Jewish Community Re-emphasizes Its Opposition to Pro-school Prayer Amendment to the Constitution
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Jewish Community Re-emphasizes Its Opposition to Pro-school Prayer Amendment to the Constitution

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The opposition of the American Jewish community to any pro-school prayer amendment to the Constitution was re-emphasized today in a letter signed by more than 250 experts in constitutional law and in a statement issued by the constituent agencies of the Leadership Conference of National Jewish Women’s Organizations.

With President Reagan personally leading a fight for approval in Congress for some kind of constitutional amendment language, the issue is currently bogged down in the Senate over complexities of language and issues of governmental involvement. The Supreme Court has repeatedly affirmed that prayer in the nation’s public schools, whatever the format, is unconstitutional.

A proposed amendment must be approved by a three-fourth’s vote in both houses of Congress and subsequently by three-fourth’s of the legislatures of the 50 states. The battle has been started by Reagan’s strategists in the Senate because it is currently controlled by the Republican Party.

The announcement of the letter from the law experts from around the country was made by Norman Redlich, New York University Law School dean and co-chairman of the Commission on Law and Social Action of the American Jewish Congress.

The letter, which has been circulated to members of the Senate by the AJCongress and People for the American Way, states that a constitutional amendment “would permit government officials to become directly and actively involved in sponsoring religious activities in public schools and other public buildings, even to the point of favoring one faith over others. Such an amendment would strike at the heart of the American tradition of religious liberty and separation of church and state.”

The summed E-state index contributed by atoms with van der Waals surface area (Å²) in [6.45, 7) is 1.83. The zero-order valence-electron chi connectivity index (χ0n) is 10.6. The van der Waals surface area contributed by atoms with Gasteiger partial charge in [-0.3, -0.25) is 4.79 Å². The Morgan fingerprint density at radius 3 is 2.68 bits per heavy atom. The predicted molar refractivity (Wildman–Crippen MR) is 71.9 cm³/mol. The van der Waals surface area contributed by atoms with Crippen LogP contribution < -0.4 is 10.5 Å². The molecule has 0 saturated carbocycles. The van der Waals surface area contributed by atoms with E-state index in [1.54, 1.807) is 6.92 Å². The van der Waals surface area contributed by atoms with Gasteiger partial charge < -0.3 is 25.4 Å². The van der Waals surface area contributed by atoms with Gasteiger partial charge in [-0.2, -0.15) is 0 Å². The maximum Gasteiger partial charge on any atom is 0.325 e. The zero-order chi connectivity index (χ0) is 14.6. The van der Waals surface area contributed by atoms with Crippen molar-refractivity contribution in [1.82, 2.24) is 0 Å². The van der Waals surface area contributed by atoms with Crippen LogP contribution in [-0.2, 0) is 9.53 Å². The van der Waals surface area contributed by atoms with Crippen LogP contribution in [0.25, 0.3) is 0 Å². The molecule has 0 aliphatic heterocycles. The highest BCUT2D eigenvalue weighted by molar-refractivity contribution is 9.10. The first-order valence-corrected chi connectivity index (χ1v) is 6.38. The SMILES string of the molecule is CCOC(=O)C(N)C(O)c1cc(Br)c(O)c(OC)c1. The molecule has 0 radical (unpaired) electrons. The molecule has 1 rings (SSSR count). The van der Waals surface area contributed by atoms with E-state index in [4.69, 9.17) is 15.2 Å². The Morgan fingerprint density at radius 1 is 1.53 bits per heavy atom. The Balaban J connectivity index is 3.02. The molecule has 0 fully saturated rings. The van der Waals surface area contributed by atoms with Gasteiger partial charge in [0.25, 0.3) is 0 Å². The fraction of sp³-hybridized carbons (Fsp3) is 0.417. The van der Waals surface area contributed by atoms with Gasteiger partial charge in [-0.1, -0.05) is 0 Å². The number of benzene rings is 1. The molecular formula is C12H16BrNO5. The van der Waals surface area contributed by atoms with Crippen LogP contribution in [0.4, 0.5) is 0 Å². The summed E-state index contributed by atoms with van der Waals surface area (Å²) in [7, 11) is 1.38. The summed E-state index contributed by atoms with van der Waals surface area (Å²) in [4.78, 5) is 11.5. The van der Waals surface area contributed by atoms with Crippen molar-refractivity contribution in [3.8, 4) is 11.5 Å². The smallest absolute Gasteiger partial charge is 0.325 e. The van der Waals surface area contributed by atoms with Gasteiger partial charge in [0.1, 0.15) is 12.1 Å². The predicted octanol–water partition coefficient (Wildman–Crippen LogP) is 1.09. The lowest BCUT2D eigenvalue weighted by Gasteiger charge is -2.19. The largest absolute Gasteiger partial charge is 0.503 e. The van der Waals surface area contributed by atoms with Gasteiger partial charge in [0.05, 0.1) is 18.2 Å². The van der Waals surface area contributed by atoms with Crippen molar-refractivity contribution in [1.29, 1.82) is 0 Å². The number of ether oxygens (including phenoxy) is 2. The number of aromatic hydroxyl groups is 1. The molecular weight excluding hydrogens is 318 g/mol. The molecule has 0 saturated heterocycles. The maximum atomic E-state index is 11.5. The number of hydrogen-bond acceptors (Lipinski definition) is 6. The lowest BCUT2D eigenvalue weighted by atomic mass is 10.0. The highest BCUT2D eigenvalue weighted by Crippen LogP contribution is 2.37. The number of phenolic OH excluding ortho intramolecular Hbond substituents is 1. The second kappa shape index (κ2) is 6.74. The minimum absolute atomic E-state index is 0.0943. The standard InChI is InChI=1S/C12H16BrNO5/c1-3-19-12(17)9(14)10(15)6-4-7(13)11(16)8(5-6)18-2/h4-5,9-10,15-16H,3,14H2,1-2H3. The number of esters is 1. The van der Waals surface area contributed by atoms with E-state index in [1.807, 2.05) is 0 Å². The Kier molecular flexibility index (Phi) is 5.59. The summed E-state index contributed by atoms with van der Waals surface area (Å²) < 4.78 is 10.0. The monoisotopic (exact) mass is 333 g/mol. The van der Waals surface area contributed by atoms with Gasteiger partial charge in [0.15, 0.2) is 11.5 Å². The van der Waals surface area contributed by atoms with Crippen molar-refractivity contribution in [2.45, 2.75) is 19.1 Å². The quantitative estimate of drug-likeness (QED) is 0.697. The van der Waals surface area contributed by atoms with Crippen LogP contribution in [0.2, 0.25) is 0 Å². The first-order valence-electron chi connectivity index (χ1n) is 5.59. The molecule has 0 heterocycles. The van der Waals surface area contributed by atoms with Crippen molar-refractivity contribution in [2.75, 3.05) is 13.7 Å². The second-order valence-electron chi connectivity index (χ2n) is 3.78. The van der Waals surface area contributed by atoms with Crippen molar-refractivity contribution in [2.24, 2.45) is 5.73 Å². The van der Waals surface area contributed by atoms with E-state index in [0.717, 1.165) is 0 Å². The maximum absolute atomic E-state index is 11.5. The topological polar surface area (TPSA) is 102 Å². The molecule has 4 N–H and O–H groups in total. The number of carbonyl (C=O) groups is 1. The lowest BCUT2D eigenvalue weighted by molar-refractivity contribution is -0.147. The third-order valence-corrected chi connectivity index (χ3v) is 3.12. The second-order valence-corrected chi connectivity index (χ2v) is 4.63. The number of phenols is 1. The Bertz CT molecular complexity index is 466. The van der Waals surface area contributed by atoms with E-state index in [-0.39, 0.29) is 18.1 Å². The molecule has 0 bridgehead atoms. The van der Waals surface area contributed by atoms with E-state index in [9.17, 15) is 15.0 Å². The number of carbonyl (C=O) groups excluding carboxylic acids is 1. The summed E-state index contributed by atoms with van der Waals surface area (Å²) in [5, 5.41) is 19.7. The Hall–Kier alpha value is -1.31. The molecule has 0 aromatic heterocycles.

The statement by the Jewish women’s leadership conference noted that “nothing presently in the Constitution prevents a child from praying in school, but a school prayer amendment would make it an organized activity which would seriously undermine” the church-state separation principle in the First Amendment.

The conference comprises representatives of the AJCongress, American Mizrachi Women, B’nai B’rith Women, Emunah Women of America, Hadassah, National Council of Jewish Women, National Federation of Temple Sisterhoods, National Ladies Auxiliary of the Jewish War Veterans, Pioneer Women/Naamat, Women’s American ORT, Women’s Branch of the Orthodox Union, and the Women’s League for Conservative Judaism.

Hadassah and Pioneer Women/Naamat also issued separate statements opposing a constitutional amendment for “moments of silence” in public schools.


The Agudath Israel of America stated that “in principle” the Orthodox agency “favors the return of American society to religious beliefs and values, and we feel that prayer in public schools could indeed serve as a vehicle to elevate the tone of religion in this country.

“On the other hand, we oppose any constitutional amendment … which is couched in terms that would leave the door open for the institution of sectarian prayer in public schools by parents or other groups with vested interests” or amendments “which would encourage classroom disputes and the unwarranted intrusion of any particular ‘majority religion’.”

The Rabbinical Assembly of America, the United Synagogue of America and the Women’s League for Conservative Judaism issued a joint statement saying that the place for prayers is in the home and in the houses of worship.

It pointed out that “at the heart of American democracy is the principle of reverence for religious pluralism. This is best achieved by an official neutrality towards all religions.” The introduction of prayers in public schools “through government fiat creates the danger of tearing apart the fabric of American society” based on religious pluralism.

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